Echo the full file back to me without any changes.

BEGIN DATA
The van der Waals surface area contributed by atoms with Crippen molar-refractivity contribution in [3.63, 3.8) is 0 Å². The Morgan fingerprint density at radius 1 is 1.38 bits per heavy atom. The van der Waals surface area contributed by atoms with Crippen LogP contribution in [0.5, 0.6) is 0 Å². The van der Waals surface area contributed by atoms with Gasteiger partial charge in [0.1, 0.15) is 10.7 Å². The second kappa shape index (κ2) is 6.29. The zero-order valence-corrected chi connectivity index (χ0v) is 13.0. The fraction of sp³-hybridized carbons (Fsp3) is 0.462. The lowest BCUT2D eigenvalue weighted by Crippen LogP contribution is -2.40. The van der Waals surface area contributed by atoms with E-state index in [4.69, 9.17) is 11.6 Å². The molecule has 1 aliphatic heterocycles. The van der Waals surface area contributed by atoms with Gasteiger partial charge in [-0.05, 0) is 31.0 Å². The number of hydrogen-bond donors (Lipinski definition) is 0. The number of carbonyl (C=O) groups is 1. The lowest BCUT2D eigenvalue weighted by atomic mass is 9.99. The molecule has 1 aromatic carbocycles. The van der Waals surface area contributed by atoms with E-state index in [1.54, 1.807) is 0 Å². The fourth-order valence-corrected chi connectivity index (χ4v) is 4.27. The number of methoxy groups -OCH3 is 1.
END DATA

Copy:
The van der Waals surface area contributed by atoms with Crippen molar-refractivity contribution in [3.63, 3.8) is 0 Å². The Morgan fingerprint density at radius 1 is 1.38 bits per heavy atom. The van der Waals surface area contributed by atoms with Crippen LogP contribution in [0.5, 0.6) is 0 Å². The van der Waals surface area contributed by atoms with Gasteiger partial charge in [0.1, 0.15) is 10.7 Å². The second kappa shape index (κ2) is 6.29. The zero-order valence-corrected chi connectivity index (χ0v) is 13.0. The fraction of sp³-hybridized carbons (Fsp3) is 0.462. The lowest BCUT2D eigenvalue weighted by Crippen LogP contribution is -2.40. The van der Waals surface area contributed by atoms with E-state index in [4.69, 9.17) is 11.6 Å². The molecule has 1 aliphatic heterocycles. The van der Waals surface area contributed by atoms with Gasteiger partial charge in [-0.05, 0) is 31.0 Å². The number of hydrogen-bond donors (Lipinski definition) is 0. The number of carbonyl (C=O) groups is 1. The lowest BCUT2D eigenvalue weighted by atomic mass is 9.99. The molecule has 1 aromatic carbocycles. The van der Waals surface area contributed by atoms with E-state index in [1.54, 1.807) is 0 Å². The fourth-order valence-corrected chi connectivity index (χ4v) is 4.27. The number of methoxy groups -OCH3 is 1.